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3 Project Management Team Patterns That Are Absolutely Ineffective

written by: Sylvia Cochran • edited by: Michele McDonough • updated: 12/27/2014

Although it is said that a fish rots from the head down, in project management it is possible to derail an otherwise viable endeavor simply because of team member incompetence. Even stellar project leadership cannot counteract three common traits of destructive workers. Do you know what they are?

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    The Sinking Ship and Its Captain

    The Sinking Ship and Its Captain 

    Previously we took a look at project management failures that fell squarely onto the shoulders of the team leader. Bad communication skills, disorganization, sexism, racism and cronyism are just some of the inappropriate behaviors shown by an incompetent project manager. Most any worker has experience with these types of supervisors and team leaders.

    On the flip side of the equation is the experienced team leader who nevertheless fails, not because of personal inexperience or incompetence, but rather because of a team that is unable or unwilling to move forward. There are at least three patterns that these teams show, which the manager clearly perceives but has very little power to change -- short of disbanding the team and starting over with new workers.

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    1. Death Marches

    Usually the death march pattern is forced upon a team by a supervisor. When the project manager oversees a number of teams, one of the team leads that reports back to the professional may undertake one or more death marches. The same type of derailment occurs at the hands of a team member with the most seniority on the job. InformIT defines the death march as any project where parameters “exceed the norm by at least 50 percent."

    The death march is marked by a sudden burst in productivity that forces team members to work long hours to the point of burnout. Without team lead approval, the member with the highest level of seniority may unilaterally decide to exclude certain peers from working on the project; the drop in productivity then leads to frantic activity because of the internal shifting of parameters.

    Tip: A project manager faced with this situation must realize that she or he is at odds with a senior team member. Removal of the individual from the team backfires, since loyal peers may refuse to accept the manager’s leadership. Closer supervision of the tenured worker and further compartmentalization of the project into reachable benchmarks is the only choice.

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    2. Internal Change Demands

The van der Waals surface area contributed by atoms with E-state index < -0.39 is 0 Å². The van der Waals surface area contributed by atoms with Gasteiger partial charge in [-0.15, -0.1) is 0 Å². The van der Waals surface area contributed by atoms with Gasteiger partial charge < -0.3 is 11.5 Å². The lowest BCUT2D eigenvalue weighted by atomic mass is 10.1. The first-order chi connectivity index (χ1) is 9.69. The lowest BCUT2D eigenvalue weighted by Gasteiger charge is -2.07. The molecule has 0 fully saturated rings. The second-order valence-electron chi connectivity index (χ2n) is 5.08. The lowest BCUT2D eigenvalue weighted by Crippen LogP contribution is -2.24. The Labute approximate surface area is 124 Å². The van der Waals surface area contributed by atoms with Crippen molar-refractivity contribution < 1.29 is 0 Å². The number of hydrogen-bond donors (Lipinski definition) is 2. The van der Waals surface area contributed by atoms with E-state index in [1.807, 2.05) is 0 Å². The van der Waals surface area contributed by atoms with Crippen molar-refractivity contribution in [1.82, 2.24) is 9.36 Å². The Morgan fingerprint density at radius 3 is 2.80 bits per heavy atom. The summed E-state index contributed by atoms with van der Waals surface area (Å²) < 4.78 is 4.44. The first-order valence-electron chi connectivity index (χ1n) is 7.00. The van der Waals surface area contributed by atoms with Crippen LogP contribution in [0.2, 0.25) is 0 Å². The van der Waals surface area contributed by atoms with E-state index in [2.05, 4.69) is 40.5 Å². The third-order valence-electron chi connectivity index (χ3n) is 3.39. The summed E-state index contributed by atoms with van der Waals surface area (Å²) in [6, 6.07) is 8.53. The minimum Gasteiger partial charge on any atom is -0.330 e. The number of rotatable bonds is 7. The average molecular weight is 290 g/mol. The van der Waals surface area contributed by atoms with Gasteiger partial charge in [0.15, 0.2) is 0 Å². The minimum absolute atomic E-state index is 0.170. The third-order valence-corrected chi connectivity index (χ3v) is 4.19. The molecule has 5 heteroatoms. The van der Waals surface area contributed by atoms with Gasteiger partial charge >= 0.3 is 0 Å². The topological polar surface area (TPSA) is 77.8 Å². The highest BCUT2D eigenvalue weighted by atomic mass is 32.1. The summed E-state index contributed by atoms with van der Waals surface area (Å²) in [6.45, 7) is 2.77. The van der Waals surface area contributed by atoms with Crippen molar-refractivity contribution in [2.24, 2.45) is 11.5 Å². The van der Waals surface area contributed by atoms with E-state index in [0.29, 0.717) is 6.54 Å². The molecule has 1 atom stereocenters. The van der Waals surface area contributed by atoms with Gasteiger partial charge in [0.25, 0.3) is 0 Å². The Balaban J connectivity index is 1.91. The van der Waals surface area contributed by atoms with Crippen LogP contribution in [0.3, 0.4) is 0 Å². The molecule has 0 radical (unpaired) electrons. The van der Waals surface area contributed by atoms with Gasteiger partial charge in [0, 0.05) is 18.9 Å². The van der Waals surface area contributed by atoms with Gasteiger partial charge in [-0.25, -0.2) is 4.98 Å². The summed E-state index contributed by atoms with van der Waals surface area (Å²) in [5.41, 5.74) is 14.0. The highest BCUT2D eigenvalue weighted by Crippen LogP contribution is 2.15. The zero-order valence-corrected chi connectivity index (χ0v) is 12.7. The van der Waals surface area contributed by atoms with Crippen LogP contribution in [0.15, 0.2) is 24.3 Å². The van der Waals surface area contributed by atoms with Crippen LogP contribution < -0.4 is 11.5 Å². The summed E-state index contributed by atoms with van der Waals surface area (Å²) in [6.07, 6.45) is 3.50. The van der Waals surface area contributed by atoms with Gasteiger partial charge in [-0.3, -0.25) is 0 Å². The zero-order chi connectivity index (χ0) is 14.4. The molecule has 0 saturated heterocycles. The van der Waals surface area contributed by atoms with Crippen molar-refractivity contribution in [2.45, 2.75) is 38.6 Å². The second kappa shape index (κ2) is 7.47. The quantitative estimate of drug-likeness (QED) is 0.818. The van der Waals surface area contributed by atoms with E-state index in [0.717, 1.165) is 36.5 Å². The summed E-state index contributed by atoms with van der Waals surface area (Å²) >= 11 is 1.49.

Usually it is the project owner who makes change requests. When they come fast and furious, they will sink any project. Cases in point are the handheld devices that 2010 census takers were supposed to use. Baseline outlines how a flurry of more than 400 change requests resulted in a boondoggle that cost the taxpayer approximately $14.5 billion -- all for a project that was eventually scrapped.

    Yet, did you know that change demands are not always external? In this case they may come from well-meaning team members. Reasons for such change requests are plentiful; tenured workers may attempt to show a new manager how “it" has always been done -- by requesting changes. Other reasons include an inability to understand the scope of the project or the vision of the team leader.

    Tip: Change demands alert the project manager to the fact that the leadership capabilities of the professional are being called into question. Avert this problem early on with team meetings that allow workers to ask questions and talk through processes. Insist on strict adherence to parameters identified; do not be afraid to dismiss team members for failing to follow the guidelines.

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    3. Team Members’ Inexperience

    Vetting team members is not always possible; sometimes the project manager has to make do with a team simply because it is currently available. An over-reliance on educational backgrounds aggravates this problem. Team members are too sure of their theoretical understanding; lacking the hands-on expertise, they fail to realize when they make mistakes. A good example is the Sydney Opera House roof project. The Project Management Institute reveals that the initial estimate was $7 million; once complete, the cost was $104 million. To blame -- among other shortfalls -- were team members who lacked material knowledge and information.

    Tip: The project manager with an inexperienced team must balance micromanagement with benchmark adherence reviews. Ad hoc training sessions are a possible avenue for avoiding costly and time-consuming mistakes. If the knowledge or experience gaps are too wide, it may be impossible to save the project.

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    It is clear that projects fail for lack of leadership. Although not frequently mentioned, it is just as clear that projects fail due to individual team members, the interactions between them and perhaps even the attitudes they have toward the project manager. Recognizing the potential pitfalls early on is the team leader’s only hope at averting project failure. A project leader who realizes that group dynamics make it difficult to govern performance must act immediately; failure to do so transfers blame for a failed project from the shoulders of the team members to the shoulders of the leader.

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